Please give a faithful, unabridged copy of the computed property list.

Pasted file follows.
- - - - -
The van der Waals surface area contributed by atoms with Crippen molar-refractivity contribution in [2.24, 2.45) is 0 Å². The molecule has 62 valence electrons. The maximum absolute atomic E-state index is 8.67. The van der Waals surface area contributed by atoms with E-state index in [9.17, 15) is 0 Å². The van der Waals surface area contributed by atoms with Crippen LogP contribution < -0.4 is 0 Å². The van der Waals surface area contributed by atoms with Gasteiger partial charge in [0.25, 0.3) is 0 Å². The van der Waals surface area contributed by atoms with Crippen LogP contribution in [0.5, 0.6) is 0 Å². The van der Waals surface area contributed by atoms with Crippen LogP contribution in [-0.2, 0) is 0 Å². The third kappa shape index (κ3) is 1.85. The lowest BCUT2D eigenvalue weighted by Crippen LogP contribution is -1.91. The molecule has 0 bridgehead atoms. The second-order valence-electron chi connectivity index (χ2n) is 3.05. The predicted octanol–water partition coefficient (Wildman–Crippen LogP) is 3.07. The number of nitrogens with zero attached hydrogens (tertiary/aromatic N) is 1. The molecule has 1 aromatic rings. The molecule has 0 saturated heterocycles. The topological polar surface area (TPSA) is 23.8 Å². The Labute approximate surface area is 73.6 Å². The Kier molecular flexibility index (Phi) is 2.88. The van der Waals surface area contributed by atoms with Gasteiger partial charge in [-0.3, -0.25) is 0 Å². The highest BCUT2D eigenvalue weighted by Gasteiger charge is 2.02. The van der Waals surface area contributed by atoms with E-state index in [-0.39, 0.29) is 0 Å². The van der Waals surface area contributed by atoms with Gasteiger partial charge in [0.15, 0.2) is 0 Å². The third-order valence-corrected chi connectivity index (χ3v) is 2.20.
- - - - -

The van der Waals surface area contributed by atoms with Crippen molar-refractivity contribution in [2.24, 2.45) is 0 Å². The molecule has 62 valence electrons. The maximum absolute atomic E-state index is 8.67. The van der Waals surface area contributed by atoms with E-state index in [9.17, 15) is 0 Å². The van der Waals surface area contributed by atoms with Crippen LogP contribution < -0.4 is 0 Å². The van der Waals surface area contributed by atoms with Gasteiger partial charge in [0.25, 0.3) is 0 Å². The van der Waals surface area contributed by atoms with Crippen LogP contribution in [0.5, 0.6) is 0 Å². The van der Waals surface area contributed by atoms with Crippen LogP contribution in [-0.2, 0) is 0 Å². The third kappa shape index (κ3) is 1.85. The lowest BCUT2D eigenvalue weighted by Crippen LogP contribution is -1.91. The molecule has 0 bridgehead atoms. The second-order valence-electron chi connectivity index (χ2n) is 3.05. The predicted octanol–water partition coefficient (Wildman–Crippen LogP) is 3.07. The number of nitrogens with zero attached hydrogens (tertiary/aromatic N) is 1. The molecule has 1 aromatic rings. The molecule has 0 saturated heterocycles. The topological polar surface area (TPSA) is 23.8 Å². The Labute approximate surface area is 73.6 Å². The Kier molecular flexibility index (Phi) is 2.88. The van der Waals surface area contributed by atoms with Gasteiger partial charge in [-0.3, -0.25) is 0 Å². The highest BCUT2D eigenvalue weighted by Gasteiger charge is 2.02. The van der Waals surface area contributed by atoms with E-state index in [-0.39, 0.29) is 0 Å². The van der Waals surface area contributed by atoms with Gasteiger partial charge in [0.15, 0.2) is 0 Å². The third-order valence-corrected chi connectivity index (χ3v) is 2.20.